Concerned Citizen Takes Action


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Earth Sanctuary, located on South Whidbey Island, is a 72-acre aquatic, wetlands and forest preserve. Part ecological restoration project and part retreat area, Earth Sanctuary's mission is to combine exemplary ecology with art and spirit to create a sanctuary for birds and wildlife and a peaceful place for personal renewal and spiritual connection.

Here's how they do it:

Forest Restoration
Logged just 20 years ago, Earth Sanctuary's land suffered from diminished plant and wildlife diversity. The goal of the restoration project is to bring the land back to a more natural profile. This will include, an abundance of conifers, shrubs and plants, and the removal of non-native and invasive plant species. Founder Chuck Pettis says that every year he and his team of ecological restoration experts create a plan for planting approximately 300 western red cedar, grand fir, Sitka spruce, Douglas fir, yew and yellow cedar conifers. Over the next nine years Earth Sanctuary plans to replant the entire 72-acre property with the trees that will grow into a old-growth forest. Dan Borroff, Earth Sanctuary’s Landscape Designer, explains that Earth Sanctuary holds annual reviews to monitor the success of their efforts. Many native plant species are planted in key areas of the Sanctuary with the idea that those plants will reproduce and spread throughout the 72 acres.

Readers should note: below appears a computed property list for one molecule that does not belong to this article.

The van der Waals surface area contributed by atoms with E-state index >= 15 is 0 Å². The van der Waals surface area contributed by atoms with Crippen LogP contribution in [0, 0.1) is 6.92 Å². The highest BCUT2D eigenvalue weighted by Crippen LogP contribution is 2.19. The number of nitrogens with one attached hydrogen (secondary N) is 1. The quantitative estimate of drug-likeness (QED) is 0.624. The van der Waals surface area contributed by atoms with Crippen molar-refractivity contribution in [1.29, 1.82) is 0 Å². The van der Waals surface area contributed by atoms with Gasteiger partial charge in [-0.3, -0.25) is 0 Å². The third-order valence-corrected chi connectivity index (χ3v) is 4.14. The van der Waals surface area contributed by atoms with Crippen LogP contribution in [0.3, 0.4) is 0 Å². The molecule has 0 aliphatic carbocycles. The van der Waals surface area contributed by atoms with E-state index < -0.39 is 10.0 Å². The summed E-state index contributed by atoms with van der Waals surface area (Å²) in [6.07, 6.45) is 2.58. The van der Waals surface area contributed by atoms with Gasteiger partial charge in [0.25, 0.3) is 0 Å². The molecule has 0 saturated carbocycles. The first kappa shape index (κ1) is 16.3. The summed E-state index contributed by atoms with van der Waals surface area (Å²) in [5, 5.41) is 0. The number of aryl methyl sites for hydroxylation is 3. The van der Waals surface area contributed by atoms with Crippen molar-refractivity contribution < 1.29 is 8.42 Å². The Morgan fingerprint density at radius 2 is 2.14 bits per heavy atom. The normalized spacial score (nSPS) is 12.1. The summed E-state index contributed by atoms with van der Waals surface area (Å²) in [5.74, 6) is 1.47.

Earth Sanctuary partners with the University of Washington Restoration Ecology Network, a program that integrates students, faculty, and members of the community in ecological restoration efforts, to plan and execute restoration projects.

Water
Earth Sanctuary contains two streams and three ponds. These wetlands filter and purify water that flows into the Useless Bay watershed. The use of water weirs, or damns, keep the pond water at maximum levels and control the out-flow to other ponds.

Wildlife
The forested areas of the Earth Sanctuary provide habitat resources for as many as 90 species of birds, 45 species of mammals, nine species of amphibians, and five species of reptiles. One of the primary goals of Earth Sanctuary is to provide conditions conducive to a diversity and abundance of animal life. Towards that goal, Earth Sanctuary is committed to specific forest management strategies that will enhance wildlife habitat and the wildlife population. For example, Earth Sanctuary has been installing bird nesting houses since 2002 to improve bird breeding— they close off part of the trail under the Osprey nest between April and June to provide optimal conditions for breeding.

500-Year Plan
Earth Sanctuary has created a 500 Year Plan, acknowledging it will take centuries for the forest ecosystem to recover and develop and significant, long-term commitment, is necessary to make this happen. The detailed report, prepared by wetland and river ecologist Kevin Fetherston, can be found here. Earth Sanctuary hopes this plan will inspire future developers and ecologists.

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